Robert Browning (1812 – 1889) was an English poet and playwright. Browning began his career as a playwright but soon realised that his expertise lay in writing long, dramatic poems.
He developed the form of poetry known as the dramatic monologue for a Victorian audience and became one of the most loved Victorian poets.
Robert Browning married the older poet Elizabeth Barrett in 1846. They had met in 1845 and conducted their courtship in secret, knowing that Barrett’s father would disapprove. During this period, Barrett wrote the famous Sonnets from the Portuguese, a series of love poems to Browning.
When they married in 1846, Elizabeth Barrett’s father disinherited her. He had done this to all of his children who chose to marry. The couple moved to Italy and lived there until Barrett died in 1861. They had one son.
The Duchess named in the poem was probably Lucrezia di Cosimo de’ Medici. At 14 she married Alfonso II d’Este, who was the fifth Duke of Ferrara, which probably makes him the Ferrara of the poem.
They married in 1558 but by 1561 she had died. There were strong suspicions that the Duke had poisoned her.
‘My Last Duchess’ is a poem written in the first person. It is a dramatic monologue in which one character tells a lengthy story. The narrator speaks to an envoy of a Count who is there to contract a new marriage for the Duke.
The Duke (Ferrara) shows the envoy a painting of his last wife and the rest of the poem is a subtle warning about what happens to those women who disappoint him.
The Narrator – The Duke
The Duke thinks he is very smart – yet he probably doesn’t realise how much of his own personality he gives away in the telling of his story.
The poem is a dramatic monologue whose narrator shows extreme control of the conversation (the entire thing is in iambic pentameter). The rhyming couplets also express this essential control over his subjects and his story but the use of enjambment by Browning hints at deeper passions and hidden anger. He calmly explains to the envoy for his next bride that he had his previous wife killed – the calmness of his nature mirrored in the regular rhythm of the poem.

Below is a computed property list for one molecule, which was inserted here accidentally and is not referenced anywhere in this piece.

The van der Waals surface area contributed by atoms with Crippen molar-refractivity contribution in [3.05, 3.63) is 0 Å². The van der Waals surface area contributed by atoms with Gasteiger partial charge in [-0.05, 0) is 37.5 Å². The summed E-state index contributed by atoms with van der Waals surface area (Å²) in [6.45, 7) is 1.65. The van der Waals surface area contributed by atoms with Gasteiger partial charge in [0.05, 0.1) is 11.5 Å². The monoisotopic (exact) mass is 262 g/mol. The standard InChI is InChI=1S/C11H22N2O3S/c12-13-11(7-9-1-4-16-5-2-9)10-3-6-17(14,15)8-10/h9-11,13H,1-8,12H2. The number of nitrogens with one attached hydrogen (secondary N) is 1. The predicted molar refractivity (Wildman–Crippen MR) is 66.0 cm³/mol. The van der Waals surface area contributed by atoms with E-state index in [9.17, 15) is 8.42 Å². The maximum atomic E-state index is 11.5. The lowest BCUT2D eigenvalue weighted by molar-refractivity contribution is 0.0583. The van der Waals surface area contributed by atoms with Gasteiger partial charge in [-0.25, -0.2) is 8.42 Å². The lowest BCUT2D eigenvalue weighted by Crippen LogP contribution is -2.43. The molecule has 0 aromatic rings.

The confession of murder in the middle of the poem is framed by the Count discussing his painting collection. We are not at first aware of who he is speaking to. It is only at the end, after learning of the fate of the Duke’s first wife, that we find out he is telling the story to the envoy sent to create a new marriage contract for the Duke.
This colours all the previous information we have been given. Was the story a confession, as we might have assumed previously, or a warning about the type of behaviour expected of the Duke’s new wife? The poem ends with the Duke calmly moving on and discussing the rest of his art collection as if nothing untoward has been said.
Ideas and Language
The poem deals with feelings of pride and ownership, which fit well into the power and conflict collection. The Duke is clear about the amount of power he wanted to assert over the Duchess. Even after her death, her portrait is hidden since ‘none puts by the curtain I have drawn for you, but I’. The Duke may control the painting as he could not control the living Duchess. The use of the word ‘my’ again implies ownership of the Duchess. He exerts his power not simply over her but over all his subjects. When discussing what people might ask him about the look upon the Duchess’s face, he implies that people are scared of him: ‘as they would ask me, if they durst’.
The Duke believes that he paid for the Duchess with the mighty gift of his ‘nine-hundred- years-old name’ and that she should be extremely grateful. There is a clear indication that she is from a lower social standing than him. Indeed, if the Duke in question is Alfonso II D’Este, his first wife was considered to be ‘new money’ and so not of the same social standing as him. He says that he could condescend to teach her how to behave but ‘then would be some stooping; and I choose never to stoop.’ The repetition of the word ‘stoop’ in various places references the Duchess’s lower status and the Duke’s unwillingness to join her on a level on which she feels comfortable.
The Duke’s final action, of having his wife killed, is foretold by the references to death in the earlier parts of the poem. He talks of the ‘faint half-flush that dies along her throat’ which reminds us of the change of colour on dead flesh. The Duchess’s only failing seems to be that she was too friendly: ‘too soon made glad, too easily impressed’. She liked everything she looked upon and was not sophisticated enough to see the greater worth of the Duke’s present to her, his ancient name. The actual confession of the killing is left rather ambiguous: ‘I gave commands, then all smiles stopped together’ but still implies the Duke’s absolute power over all he surveys.
At the end of the poem we become aware that the Duke is discussing his last wife with the man who will make a contract for his next wife. The dramatic implications of this revelation are impressive so late in the poem. We may have already formed a view of why the Duke chose to tell his story but now the knowledge that his listener is sent from the father of his future bride changes our understanding of the story. Is the Duke not simply confessing his actions or bragging about his power but rather menacingly explaining the actions he will take if his new wife does not live up to his expectations?
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